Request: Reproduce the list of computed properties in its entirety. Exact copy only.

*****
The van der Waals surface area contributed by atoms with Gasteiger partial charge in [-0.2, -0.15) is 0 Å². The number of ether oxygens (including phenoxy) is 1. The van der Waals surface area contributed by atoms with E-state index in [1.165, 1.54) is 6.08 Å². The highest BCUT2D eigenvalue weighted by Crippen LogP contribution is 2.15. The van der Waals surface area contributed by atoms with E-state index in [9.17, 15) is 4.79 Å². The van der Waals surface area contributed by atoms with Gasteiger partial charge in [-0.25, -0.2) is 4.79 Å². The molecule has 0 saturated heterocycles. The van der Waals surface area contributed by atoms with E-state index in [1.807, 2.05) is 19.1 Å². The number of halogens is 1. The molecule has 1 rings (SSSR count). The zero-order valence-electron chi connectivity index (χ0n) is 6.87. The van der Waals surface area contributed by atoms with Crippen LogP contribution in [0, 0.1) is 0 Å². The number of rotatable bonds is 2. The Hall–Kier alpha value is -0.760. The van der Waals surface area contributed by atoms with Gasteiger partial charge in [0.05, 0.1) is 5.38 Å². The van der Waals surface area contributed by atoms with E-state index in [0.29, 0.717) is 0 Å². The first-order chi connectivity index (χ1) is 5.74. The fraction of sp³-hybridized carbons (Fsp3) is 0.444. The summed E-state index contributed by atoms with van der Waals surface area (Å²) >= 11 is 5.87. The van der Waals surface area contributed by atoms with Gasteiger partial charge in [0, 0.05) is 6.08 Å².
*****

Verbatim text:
The van der Waals surface area contributed by atoms with Gasteiger partial charge in [-0.2, -0.15) is 0 Å². The number of ether oxygens (including phenoxy) is 1. The van der Waals surface area contributed by atoms with E-state index in [1.165, 1.54) is 6.08 Å². The highest BCUT2D eigenvalue weighted by Crippen LogP contribution is 2.15. The van der Waals surface area contributed by atoms with E-state index in [9.17, 15) is 4.79 Å². The van der Waals surface area contributed by atoms with Gasteiger partial charge in [-0.25, -0.2) is 4.79 Å². The molecule has 0 saturated heterocycles. The van der Waals surface area contributed by atoms with E-state index in [1.807, 2.05) is 19.1 Å². The number of halogens is 1. The molecule has 1 rings (SSSR count). The zero-order valence-electron chi connectivity index (χ0n) is 6.87. The van der Waals surface area contributed by atoms with Crippen LogP contribution in [0, 0.1) is 0 Å². The number of rotatable bonds is 2. The Hall–Kier alpha value is -0.760. The van der Waals surface area contributed by atoms with Gasteiger partial charge in [0.05, 0.1) is 5.38 Å². The van der Waals surface area contributed by atoms with E-state index in [0.29, 0.717) is 0 Å². The first-order chi connectivity index (χ1) is 5.74. The fraction of sp³-hybridized carbons (Fsp3) is 0.444. The summed E-state index contributed by atoms with van der Waals surface area (Å²) >= 11 is 5.87. The van der Waals surface area contributed by atoms with Gasteiger partial charge in [0, 0.05) is 6.08 Å².